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German cabinet agrees on raft of energy-saving laws

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German cabinet agrees on raft of energy-saving laws
Photo: DPA
16:14 CEST+02:00
The German cabinet on Wednesday adopted new measures aimed at cutting the country's carbon dioxide emissions by more than a third by 2020, the environment ministry said.

The package includes laws aimed at lowering electricity consumption, particularly in private homes, and proposes calculating tolls for vehicles according to their emission levels, the ministry said in a statement.

It stipulates that from 2009, all new and renovated buildings will have to comply with stricter energy efficiency standards and provides for the introduction of easy-to-use private electricity meters.

The package also includes a new law that links the way heating costs are calculated more closely to individual household consumption, rather than the average figure for a particular apartment block.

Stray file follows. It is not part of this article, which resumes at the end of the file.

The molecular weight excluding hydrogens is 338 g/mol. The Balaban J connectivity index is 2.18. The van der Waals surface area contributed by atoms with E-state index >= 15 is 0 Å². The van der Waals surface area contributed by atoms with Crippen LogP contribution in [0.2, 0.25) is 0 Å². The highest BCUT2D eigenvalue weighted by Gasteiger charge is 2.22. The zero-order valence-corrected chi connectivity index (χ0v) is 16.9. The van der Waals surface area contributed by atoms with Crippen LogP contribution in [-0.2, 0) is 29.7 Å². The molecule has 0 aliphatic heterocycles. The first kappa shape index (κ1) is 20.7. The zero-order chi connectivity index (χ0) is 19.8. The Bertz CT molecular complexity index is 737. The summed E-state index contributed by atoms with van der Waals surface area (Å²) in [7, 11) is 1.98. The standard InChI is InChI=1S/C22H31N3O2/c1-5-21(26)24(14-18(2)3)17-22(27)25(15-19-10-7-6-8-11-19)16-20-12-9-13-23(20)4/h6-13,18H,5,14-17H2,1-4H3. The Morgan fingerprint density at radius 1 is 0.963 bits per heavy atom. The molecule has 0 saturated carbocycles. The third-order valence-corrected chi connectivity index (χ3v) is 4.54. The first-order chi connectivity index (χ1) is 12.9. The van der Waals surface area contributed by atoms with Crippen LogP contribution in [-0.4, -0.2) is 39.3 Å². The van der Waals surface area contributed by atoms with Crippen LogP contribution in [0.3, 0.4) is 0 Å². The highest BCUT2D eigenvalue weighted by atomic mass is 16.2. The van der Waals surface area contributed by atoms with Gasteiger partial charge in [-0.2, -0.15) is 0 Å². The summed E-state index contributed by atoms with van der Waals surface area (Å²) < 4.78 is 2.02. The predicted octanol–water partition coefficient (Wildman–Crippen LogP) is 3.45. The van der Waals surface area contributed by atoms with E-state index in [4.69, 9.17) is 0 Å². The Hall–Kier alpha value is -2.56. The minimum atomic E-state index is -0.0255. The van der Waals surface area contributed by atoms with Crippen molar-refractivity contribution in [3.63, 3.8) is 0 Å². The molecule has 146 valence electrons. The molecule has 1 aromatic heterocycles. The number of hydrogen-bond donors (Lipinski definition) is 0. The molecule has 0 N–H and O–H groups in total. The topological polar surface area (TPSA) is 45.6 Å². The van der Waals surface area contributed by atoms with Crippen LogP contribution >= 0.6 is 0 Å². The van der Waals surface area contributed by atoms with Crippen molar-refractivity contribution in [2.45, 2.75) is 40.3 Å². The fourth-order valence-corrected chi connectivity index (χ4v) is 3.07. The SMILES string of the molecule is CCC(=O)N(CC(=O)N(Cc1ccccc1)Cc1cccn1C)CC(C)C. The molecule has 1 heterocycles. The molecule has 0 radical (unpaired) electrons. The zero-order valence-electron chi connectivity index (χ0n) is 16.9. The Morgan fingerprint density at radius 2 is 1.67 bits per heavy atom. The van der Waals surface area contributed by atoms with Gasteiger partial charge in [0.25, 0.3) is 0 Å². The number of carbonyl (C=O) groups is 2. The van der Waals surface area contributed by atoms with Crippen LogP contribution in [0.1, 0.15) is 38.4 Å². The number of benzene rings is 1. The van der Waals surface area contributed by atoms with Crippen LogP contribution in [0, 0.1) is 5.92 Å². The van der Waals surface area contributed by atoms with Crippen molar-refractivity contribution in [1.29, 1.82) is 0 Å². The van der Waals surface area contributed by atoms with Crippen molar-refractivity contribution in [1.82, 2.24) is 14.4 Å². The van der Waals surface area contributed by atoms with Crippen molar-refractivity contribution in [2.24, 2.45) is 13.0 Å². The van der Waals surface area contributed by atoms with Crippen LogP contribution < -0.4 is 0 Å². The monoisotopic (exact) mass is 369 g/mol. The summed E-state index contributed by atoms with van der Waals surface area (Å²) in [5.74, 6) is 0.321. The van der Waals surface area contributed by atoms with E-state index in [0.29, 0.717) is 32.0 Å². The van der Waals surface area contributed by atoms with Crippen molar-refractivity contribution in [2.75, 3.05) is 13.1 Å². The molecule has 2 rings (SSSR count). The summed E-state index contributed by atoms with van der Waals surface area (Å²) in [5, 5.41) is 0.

"Our goal is to move away from oil and gas to embrace renewable energy and energy efficiency," Environment Minister Sigmar Gabriel said.

On June 6 the German lower house of parliament adopted a first chapter of climate protection laws that aims to increase the amount of power generated by renewable energy sources like wind or solar power to 30 percent from the current 14 percent by 2020.

It also seeks to double the amount of electricity generated by combined heat and power (CHP) or cogeneration, which uses excess heat from power stations, to 25 percent in the next 12 years.

The government's goal is to reduce Germany's carbon dioxide emission levels by 40 percent by 2020 compared to 1990 levels -- double the minimum percentage cut agreed by the 27 European Union member states last year.

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